But I should hardly have been surprised. In the not-too-distant past, keen observation and the judicious laying on of hands were virtually the only diagnostic tools a doctor had. Today they seem almost obsolete. Technologies like MRIs and CT scans rule the day, permitting diagnosis at a distance. Many doctors don’t even carry a stethoscope anymore.
I think back to my own physical diagnosis course in medical school. Our instructor was an intense but likable oncologist who dutifully taught us the mechanics of physical examination and uttered the usual homilies about its importance, but he was clearly ambivalent about its value. In response to a question, he once scoffed that it would take two days to perform the complete physical exam described in our textbook.
Attitudes toward physical diagnosis did not improve during internship and residency. As residents, we were apt to regard the physical exam as an arcane curiosity, like the etiquette lessons of an old aunt you’ve been told to respect. Who had the time to concentrate on proper examination technique—for example, laying your patient down at an angle of 30 degrees and measuring her jugular pulsations with a ruler—when you had 15 patients to see? Our apathy only seemed to fuel our senior physicians’ fear that exam skills in our generation of doctors would atrophy and die.
In fact, evidence suggests that this was already happening. In a 1992 study at Duke University Medical Center, residents in internal medicine were asked to listen to three common heart murmurs programmed into a mannequin. Roughly half could not identify two of the murmurs, despite testing in a quiet room with ample time—hardly normal conditions. About two-thirds missed the third murmur. (Re-testing did not improve performance.) A variety of more recent studies have shown similarly abysmal results.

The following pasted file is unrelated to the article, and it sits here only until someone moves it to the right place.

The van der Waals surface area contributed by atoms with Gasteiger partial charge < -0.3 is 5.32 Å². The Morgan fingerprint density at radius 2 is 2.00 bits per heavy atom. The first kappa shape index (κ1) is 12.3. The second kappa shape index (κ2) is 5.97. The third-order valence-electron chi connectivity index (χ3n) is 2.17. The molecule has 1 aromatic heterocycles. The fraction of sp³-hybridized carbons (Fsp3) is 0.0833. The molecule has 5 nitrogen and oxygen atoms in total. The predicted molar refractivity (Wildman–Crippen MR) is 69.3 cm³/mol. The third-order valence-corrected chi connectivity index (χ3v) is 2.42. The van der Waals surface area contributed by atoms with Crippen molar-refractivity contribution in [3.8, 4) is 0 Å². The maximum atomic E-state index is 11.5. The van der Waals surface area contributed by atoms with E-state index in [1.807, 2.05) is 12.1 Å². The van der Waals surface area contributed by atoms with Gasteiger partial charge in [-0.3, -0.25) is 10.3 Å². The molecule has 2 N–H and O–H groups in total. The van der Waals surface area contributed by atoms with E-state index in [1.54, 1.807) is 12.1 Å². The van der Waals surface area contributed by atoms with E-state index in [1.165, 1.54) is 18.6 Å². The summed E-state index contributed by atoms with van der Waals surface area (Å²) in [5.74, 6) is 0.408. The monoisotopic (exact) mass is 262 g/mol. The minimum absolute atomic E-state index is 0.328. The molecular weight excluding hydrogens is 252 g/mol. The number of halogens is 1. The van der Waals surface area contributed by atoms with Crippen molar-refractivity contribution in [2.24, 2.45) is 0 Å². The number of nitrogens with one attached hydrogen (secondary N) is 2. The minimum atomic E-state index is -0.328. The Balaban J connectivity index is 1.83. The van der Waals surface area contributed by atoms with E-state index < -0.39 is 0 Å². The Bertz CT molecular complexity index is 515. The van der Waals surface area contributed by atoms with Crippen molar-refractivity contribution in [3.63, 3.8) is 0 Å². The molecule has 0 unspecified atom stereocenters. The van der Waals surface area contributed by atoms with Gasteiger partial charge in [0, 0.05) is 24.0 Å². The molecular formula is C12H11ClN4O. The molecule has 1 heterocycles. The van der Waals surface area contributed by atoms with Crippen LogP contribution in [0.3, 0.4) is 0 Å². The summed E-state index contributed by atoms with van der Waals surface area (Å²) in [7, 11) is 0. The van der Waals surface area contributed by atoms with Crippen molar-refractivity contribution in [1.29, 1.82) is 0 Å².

The main reason for this indifference to physical exams, I’ve come to believe, is that doctors today are uncomfortable with uncertainty. If a physical exam can diagnose a pinched cervical nerve with only 90 percent probability, then there is an almost irresistible urge to order a thousand-dollar MRI to close the gap. Fear of lawsuits is partly to blame, but the stronger fear, I think, is of subjective observation itself. Doctors are uneasy making educated guesses based on what they see and hear.
There’s no point in romanticizing the old days of hands-on medicine. But physical exams do have some clear advantages over more sophisticated technology. They’re less expensive. One can use them more easily to make serial observations. And they probably enhance the intimacy that underlies the doctor-patient relationship. A surgeon once told me that he felt obliged to examine his patients for just this reason. “When I listen to their hearts, I make sure to put my hand on their shoulder to convey a sense of warmth,” he said. “I think it is enormously important to touch patients before I cut into them.”
But I think the real role of physical exams in modern medicine is to help doctors decide rationally, not reflexively, when to turn to technology. The data from our machines has to be filtered through our eyes and minds. So inevitably, the results of scans and tests get contaminated by the very subjectivity that we are trying to free ourselves of. Doctors cannot escape the need to use their judgment—and it would be best if they exercised it before ordering a $20,000 work-up.
This post originally appeared in the July/August 2014 print issue of Pacific Standard as “Through a CT Scan, Darkly.” Subscribe to our bimonthly magazine for more coverage of the science of society.